Spring has Sprung! If you are feeling excited about the fact that the cold months of winter are finally over and you can look forward to the new season – why not use these positive feelings to spring forward in your finances. Spring is a great time to spring clean, to get rid of unwanted clutter but instead of starting with your home, start with your finances! Before you can “Spring Forward” you may need to understand where you are at right now in terms of your personal finances.

Here are 5 key questions to ask yourself to understand your financial now.

Do you have more or less debt than you did this time last year?

If you have more debt than this time last year you may need to understand the reason for this. It is vitally important to understand why. Many people say that the reason for their financial stress is death of a family member. What is your reason for having more debt? Are you living beyond your means or perhaps using your overdraft or credit card as part of your income? If it’s not, it might be time to manage your debt before it manages you. By spring cleaning your debt, you will feel in control of your debt, have a clear understanding of how much of your income is being used to service debt and you might even find a debt solution that will enable you to live better.

Do you have an up to date Will?
It is vitally important to think of your financial future, when you are no longer there to take care of those you love. Our research shows that 80% of employed South Africans don’t have an up to date Will. A Will is vital to your financial spring cleaning agenda as you don’t leave your estate in a mess and you leave clear directions for loved ones when you are not around to direct them yourself.

Do you save monthly?
Is saving a part of your monthly budget? Paying yourself first is a concept of ensuring that you save first and spend later! It is all about financial discipline and putting yourself as a priority in your financial life. Whether it is saving for an emergency or saving for your retirement it is a vital part of financial wellness. As a part of your financial spring cleaning either open a savings account and create a savings habit or check out how your investment is growing and what your return on your investment is.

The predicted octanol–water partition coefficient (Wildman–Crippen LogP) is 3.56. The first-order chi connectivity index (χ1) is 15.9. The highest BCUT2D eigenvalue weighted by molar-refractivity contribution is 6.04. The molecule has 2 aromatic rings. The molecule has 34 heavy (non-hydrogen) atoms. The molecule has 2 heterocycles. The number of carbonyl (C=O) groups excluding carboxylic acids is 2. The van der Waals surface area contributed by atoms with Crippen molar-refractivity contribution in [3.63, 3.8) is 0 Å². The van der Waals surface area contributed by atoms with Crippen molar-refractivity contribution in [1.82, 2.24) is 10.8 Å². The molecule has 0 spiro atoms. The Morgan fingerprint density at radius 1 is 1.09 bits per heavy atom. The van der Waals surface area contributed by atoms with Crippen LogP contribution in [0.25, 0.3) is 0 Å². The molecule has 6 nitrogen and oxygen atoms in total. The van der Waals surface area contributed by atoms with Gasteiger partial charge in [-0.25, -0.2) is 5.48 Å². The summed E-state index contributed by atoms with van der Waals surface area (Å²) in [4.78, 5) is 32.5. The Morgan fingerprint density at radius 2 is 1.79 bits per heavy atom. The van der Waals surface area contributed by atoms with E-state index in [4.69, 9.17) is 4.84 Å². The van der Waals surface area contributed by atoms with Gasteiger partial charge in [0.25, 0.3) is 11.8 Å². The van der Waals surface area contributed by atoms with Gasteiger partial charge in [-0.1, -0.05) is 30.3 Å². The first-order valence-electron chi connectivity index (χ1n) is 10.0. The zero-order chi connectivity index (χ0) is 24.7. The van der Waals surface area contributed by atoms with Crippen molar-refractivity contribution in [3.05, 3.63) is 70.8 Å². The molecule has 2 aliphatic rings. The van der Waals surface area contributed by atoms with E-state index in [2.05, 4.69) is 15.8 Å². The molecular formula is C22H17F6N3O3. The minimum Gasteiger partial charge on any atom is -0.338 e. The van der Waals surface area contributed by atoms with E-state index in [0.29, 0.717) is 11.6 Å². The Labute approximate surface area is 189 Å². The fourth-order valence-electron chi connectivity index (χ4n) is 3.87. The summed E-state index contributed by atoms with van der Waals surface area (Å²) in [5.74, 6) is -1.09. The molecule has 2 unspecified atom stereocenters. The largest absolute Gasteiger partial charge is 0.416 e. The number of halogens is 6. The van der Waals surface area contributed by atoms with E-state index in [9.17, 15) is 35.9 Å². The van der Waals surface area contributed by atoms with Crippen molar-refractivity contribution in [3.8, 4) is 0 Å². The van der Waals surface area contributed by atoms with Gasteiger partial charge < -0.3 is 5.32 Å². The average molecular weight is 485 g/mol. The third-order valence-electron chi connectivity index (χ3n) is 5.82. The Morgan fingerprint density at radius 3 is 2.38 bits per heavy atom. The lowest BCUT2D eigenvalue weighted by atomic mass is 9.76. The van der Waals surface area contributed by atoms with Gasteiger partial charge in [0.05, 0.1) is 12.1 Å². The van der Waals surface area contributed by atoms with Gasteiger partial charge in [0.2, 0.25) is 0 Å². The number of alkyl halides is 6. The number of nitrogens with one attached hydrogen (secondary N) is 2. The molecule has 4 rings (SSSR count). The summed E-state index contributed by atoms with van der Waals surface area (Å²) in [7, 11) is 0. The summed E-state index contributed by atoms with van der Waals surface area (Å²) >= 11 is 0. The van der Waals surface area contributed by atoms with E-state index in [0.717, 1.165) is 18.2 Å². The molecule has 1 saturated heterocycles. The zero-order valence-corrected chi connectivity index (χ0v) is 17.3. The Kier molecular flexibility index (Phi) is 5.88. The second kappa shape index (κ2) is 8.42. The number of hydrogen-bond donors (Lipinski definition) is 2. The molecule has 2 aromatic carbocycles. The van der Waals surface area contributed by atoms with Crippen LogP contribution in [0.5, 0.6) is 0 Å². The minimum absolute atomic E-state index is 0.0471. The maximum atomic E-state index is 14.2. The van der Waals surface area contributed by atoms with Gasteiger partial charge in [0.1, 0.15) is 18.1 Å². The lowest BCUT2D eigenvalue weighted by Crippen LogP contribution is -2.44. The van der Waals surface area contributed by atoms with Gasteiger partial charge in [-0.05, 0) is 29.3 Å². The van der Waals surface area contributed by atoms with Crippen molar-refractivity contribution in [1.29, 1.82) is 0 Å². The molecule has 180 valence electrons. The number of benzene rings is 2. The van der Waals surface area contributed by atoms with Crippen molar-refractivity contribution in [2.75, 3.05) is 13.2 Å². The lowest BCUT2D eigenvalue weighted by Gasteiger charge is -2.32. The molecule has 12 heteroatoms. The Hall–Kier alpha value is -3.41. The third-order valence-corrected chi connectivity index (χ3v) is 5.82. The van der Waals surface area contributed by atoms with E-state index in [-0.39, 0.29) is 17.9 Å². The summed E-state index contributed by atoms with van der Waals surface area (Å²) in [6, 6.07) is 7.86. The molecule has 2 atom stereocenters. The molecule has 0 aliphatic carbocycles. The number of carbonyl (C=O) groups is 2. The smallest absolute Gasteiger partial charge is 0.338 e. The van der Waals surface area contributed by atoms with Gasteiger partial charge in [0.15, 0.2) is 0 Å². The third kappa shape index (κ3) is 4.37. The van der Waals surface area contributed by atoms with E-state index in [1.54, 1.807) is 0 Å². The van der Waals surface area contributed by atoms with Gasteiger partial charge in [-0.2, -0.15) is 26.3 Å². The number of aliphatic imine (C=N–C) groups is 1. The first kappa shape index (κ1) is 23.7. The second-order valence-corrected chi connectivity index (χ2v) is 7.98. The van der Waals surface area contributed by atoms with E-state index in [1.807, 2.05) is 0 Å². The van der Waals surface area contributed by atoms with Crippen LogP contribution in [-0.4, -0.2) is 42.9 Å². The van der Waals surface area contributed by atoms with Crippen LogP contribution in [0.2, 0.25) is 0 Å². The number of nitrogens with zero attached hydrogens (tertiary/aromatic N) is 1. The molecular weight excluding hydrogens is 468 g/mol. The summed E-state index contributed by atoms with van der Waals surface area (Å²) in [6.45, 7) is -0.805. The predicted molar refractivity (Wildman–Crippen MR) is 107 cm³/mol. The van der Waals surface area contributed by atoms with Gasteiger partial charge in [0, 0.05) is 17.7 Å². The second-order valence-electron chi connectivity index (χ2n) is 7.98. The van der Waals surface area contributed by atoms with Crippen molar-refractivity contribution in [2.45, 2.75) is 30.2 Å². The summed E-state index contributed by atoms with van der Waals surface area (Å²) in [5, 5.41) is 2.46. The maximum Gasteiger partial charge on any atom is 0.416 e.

Do you have a financial goal?
What is your financial target or goal? Perhaps you want to earn more or perhaps you want to buy a home instead of renting. A financial goal is “a dream with a deadline” and financial goal setting is vital to your financial spring cleaning as you want to ensure that your actions and your spending habits are in line with your goal. For example, if it’s your goal to buy a home, you need to ask yourself whether you are keeping your credit record clean so that you will be able to raise a bond.

Do you have a relationship with a financial expert?
Almost 70% of people we have surveyed say that they don’t have a relationship with a financial expert. Where do you go to have your car serviced? I am sure you know the answer to this question and the same is true about your finances – a financial coach can assist you by understanding your financial now and by assisting you in defining your financial future. A financial planner on the other hand will conduct a financial needs analysis in order to ensure that you are on the right track, that you have the right risk cover in place and ensure that you are on track with your retirement goals.

Spring forward financially this spring to ensure a better financial future by this time next year.

Cape Town – South Africa’s middle class is stressed and 73% claim it is because of their financial situation.
The most popular way they try to cope with financial stress seems to be strict budgeting (58%), followed by physical exercise (32%). While 4% use medication to cope, 20% indicated that they “prefer not to think about these issues” and 12% said they are simply not coping.

These are some of the findings of the 2017 Sanlam Benchmark Survey. The annual retirement funding study looks at the financial wellness of employees in the workplace. The sample consisted of 1 317 well-educated professionals with 60% earning more than R300 000 per year.